The power of healing through sports is something 2017 Invictus Team Canada co-captain, Natacha Dupuis, is well aware of. She’s harnessed its power in her road to recovery and serves as a beacon of hope after being diagnosed with Post Traumatic Stress Disorder (PTSD).
MCpl. (ret’d) Dupuis served in the military for just over 16 years, joining in 1997 as a reservist and later transferring to the regular force. She served in the armoured core.
During the course of her career, Dupuis was deployed on a number of missions, including Bosnia, which was her first deployment overseas.
“At the time I was 22 or 23. It was my first time going out of the country, and I was going to do a mission in this country where it was different, different culture. It was a bit of culture shock seeing everything destroyed by the war and the poverty,” recalled Dupuis.
Dupuis also was deployed to Afghanistan twice. It was during her second tour that she experience an event that would change the course of her life forever.
On March 20, 2009, Dupuis and her fellow Canadian soldiers were on a surveillance operation when one of the cars was struck by an IED, killing two of her brothers-in-arms. Dupuis was one of the first on the scene to provide first aid.
“My involvement with the scene was about 20 minutes from the IED hit up until the evacuation of the injured and deceased. And they were 20 minutes, of course, that are still present at times. It did leave mental scars,” said Dupuis.
Dupuis recalls she couldn’t sleep for nights after the incident but, somehow, got through the rest of the tour.
However, when she returned home to Canada, she immediately broke down.
“I guess the adrenaline and the stress leaving, my system shut down,” remembered Dupuis.
She was put on sick leave right away, and her sole mission now was her recovery.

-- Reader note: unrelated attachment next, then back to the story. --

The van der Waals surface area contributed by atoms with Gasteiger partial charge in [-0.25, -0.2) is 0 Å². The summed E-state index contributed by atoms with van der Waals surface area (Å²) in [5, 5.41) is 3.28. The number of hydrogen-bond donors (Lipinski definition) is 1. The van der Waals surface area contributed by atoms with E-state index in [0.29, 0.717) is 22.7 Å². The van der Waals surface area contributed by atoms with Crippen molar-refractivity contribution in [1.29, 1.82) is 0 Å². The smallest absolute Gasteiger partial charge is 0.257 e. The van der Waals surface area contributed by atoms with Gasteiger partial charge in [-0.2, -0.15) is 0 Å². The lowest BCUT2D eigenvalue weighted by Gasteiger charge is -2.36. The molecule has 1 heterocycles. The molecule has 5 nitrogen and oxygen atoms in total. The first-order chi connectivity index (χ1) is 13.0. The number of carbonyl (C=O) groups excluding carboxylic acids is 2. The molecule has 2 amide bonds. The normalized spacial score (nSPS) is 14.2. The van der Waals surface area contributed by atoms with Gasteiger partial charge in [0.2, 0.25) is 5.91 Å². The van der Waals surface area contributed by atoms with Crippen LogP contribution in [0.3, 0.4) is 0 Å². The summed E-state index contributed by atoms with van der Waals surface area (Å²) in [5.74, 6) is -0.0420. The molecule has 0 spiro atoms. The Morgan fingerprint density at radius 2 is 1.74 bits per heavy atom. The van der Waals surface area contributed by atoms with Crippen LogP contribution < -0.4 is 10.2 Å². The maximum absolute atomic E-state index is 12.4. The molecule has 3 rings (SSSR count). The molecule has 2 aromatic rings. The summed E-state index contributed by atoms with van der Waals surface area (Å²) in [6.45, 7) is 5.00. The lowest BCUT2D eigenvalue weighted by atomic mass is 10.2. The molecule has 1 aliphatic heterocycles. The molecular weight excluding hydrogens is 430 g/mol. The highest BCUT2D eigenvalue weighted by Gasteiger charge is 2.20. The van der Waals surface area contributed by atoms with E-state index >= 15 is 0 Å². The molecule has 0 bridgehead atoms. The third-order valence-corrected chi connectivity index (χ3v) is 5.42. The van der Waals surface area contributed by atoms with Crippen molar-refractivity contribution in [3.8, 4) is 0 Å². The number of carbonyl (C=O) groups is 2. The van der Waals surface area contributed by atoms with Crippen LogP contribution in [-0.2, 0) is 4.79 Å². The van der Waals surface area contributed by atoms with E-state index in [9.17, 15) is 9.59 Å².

During this time, her chain of command kept trying to connect her with Soldier On, but, at the time, she didn’t think she deserved to be in the program.
“I was seeing all those activities, and I was thinking I don’t want to take the spot of someone who's really injured, thinking of those physically injured, as if this [PTSD] wasn’t an injury,” said Dupuis.
She finally decided to take part in the Army Run and the experience was an eye-opening one. She met several others in a similar situation to her, and she eventually decided to take part in Soldier On programs. Thanks to Soldier On, she connected with people who served as an inspiration to Dupuis, using their injuries as a positive force.
“I thought I have this condition and I want to be like that. I want to use it and turn it into something positive, and slowly I changed my way of thinking and adapted that way,” noted Dupuis.
The healing process came full-circle when, in 2013, the veteran was asked to be a part of a small group of ill and injured soldiers who brought home the Canadian flag. They walked, ran and rolled their way from CFB Trenton to Parliament. It was also the first time, Dupuis spoke about her story publicly.
“It was difficult, but it actually felt good to share a bit of my story. It ended up being really healing,” stated Dupuis.
Then, the “cherry on the top of the cake,” was Dupuis being chosen to be part of 2016 Invictus Team Canada.
She gave 100 per cent on her training leading up to the event.
“To be given the opportunity to represent my country once again, was an extraordinary goal,” admitted Dupuis.
During last year’s games in Orlando, Dupuis won two gold medals, in the 100M and the 200M, and a bronze in powerlifting. However, the event was much more than medals for Dupuis.
“The medals were nice, but the entire experience was a life-changing one. What I take back from it the most is to see all the ill and injured giving their best and growing as people and athletes. Again, it was really inspiring. I didn’t feel like I was competing against anyone, I felt like we were competing together with the same goals of getting better and overcoming our injury,” recalled Dupuis.
This year she will be serving as the co-captain of the 2017 Canadian Invictus team.
“It was a great surprise and, of course, it is an honour for me to be asked to fill that key position. It does mean a lot to me, and I really hope that I’ll be able to support and help my teammates in reaching their personal goals,” commented Dupuis.
She is currently preparing to take part, once again, in track and field and will be participating in rowing for the first time.
Through her experiences with sports, Dupuis is able to share her story and spends time today advocating for mental illness. She hopes that maybe by sharing her story she can reach others who stand where she once stood.
“I hope for them to find the inner strength they need to reach out, and I know it's not always easy to reach out for help, but I think it’s really important; and also I do hope they find new goals, new dreams, to realize life is not over and there are still great things that can be realized despite their injury,” said Dupuis.